This fact completely sinks Slate’s article about the N91. The author, a Mac user, probably hasn’t had much experience with the Windows Media Player, as he breezily states “PC users can get even smoother integration—the N91 connects directly to Windows Media Player without the need for an external application.”

But the other thing that this guy and all the other writers who’ve proposed that the musicphone will kill the iPod are missing: convergence never works. Over and over and over, consumers have shown that they would rather buy multiple devices, each of which does one thing well, than a single device that does nothing well. When I reach down to skip a song, I don’t want to accidentally dial my mom. When I want to call my friend Barry, I don’t want to start playing a Barry White song. No matter if the UI designers are geniuses, a combination device is by nature too confusing, and the “sacrifice” of carrying two devices isn’t really a sacrifice at all.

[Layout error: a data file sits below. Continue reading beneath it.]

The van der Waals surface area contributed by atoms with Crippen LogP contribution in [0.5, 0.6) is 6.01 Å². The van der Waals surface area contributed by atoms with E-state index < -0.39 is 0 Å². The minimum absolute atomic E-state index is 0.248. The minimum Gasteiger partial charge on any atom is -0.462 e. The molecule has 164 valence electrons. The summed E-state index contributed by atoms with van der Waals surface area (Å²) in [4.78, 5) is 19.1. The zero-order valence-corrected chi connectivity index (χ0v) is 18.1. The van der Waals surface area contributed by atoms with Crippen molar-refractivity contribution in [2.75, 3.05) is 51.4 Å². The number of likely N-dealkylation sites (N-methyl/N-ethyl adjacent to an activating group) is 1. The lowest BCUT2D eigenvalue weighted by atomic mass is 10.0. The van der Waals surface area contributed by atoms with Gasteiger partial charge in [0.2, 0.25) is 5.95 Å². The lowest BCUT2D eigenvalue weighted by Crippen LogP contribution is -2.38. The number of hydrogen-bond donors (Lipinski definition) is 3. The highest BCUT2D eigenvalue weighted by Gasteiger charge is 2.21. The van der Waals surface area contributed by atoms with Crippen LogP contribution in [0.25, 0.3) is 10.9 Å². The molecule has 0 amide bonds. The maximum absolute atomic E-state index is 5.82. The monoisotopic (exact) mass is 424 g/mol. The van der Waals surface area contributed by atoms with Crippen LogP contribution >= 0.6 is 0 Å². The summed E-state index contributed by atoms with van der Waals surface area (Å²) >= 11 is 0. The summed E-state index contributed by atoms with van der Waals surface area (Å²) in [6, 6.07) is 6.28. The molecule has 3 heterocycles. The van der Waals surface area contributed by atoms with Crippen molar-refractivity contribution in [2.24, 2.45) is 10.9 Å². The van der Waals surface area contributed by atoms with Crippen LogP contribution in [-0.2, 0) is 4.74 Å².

That’s not even getting into the business side of it. Carriers want you to buy their ridiculously overpriced songs directly over the air from their stores and charge you extra data fees for doing so, not buy them from an online store and transfer them to your PC. So they’ll be reluctant to stock these things. So they don’t want to stock any phone that actually duplicates the functionality of an iPod. Even if Apple comes out with the rumored iPhone, probably they won’t have agreements with all the carriers–will I really want to switch my coverage from Verizon to Cingular just so I can get a combo device? No. I want the best phone with the best coverage for making phone calls, and the best music player with the best features for playing music.